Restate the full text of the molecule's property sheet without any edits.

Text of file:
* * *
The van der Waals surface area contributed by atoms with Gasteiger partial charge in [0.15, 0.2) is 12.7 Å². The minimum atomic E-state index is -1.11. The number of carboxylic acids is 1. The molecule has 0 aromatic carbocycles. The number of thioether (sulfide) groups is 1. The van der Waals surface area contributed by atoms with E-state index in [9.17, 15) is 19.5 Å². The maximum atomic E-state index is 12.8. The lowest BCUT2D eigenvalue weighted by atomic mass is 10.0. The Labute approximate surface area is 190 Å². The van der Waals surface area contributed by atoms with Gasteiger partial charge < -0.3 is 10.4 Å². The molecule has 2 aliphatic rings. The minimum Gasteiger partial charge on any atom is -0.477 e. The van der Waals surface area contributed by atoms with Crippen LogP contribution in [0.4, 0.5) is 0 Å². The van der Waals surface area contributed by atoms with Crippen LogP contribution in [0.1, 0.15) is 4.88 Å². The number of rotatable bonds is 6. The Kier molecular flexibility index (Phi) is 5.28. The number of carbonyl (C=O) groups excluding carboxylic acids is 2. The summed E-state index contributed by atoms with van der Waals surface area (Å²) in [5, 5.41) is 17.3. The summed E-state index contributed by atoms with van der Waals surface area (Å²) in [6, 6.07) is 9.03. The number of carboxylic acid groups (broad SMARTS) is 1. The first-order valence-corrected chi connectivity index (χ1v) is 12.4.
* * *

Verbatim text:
The van der Waals surface area contributed by atoms with Gasteiger partial charge in [0.15, 0.2) is 12.7 Å². The minimum atomic E-state index is -1.11. The number of carboxylic acids is 1. The molecule has 0 aromatic carbocycles. The number of thioether (sulfide) groups is 1. The van der Waals surface area contributed by atoms with E-state index in [9.17, 15) is 19.5 Å². The maximum atomic E-state index is 12.8. The lowest BCUT2D eigenvalue weighted by atomic mass is 10.0. The Labute approximate surface area is 190 Å². The van der Waals surface area contributed by atoms with Gasteiger partial charge < -0.3 is 10.4 Å². The molecule has 2 aliphatic rings. The minimum Gasteiger partial charge on any atom is -0.477 e. The van der Waals surface area contributed by atoms with Crippen LogP contribution in [0.4, 0.5) is 0 Å². The van der Waals surface area contributed by atoms with Crippen LogP contribution in [0.1, 0.15) is 4.88 Å². The number of rotatable bonds is 6. The Kier molecular flexibility index (Phi) is 5.28. The number of carbonyl (C=O) groups excluding carboxylic acids is 2. The summed E-state index contributed by atoms with van der Waals surface area (Å²) in [5, 5.41) is 17.3. The summed E-state index contributed by atoms with van der Waals surface area (Å²) in [6, 6.07) is 9.03. The number of carboxylic acid groups (broad SMARTS) is 1. The first-order valence-corrected chi connectivity index (χ1v) is 12.4.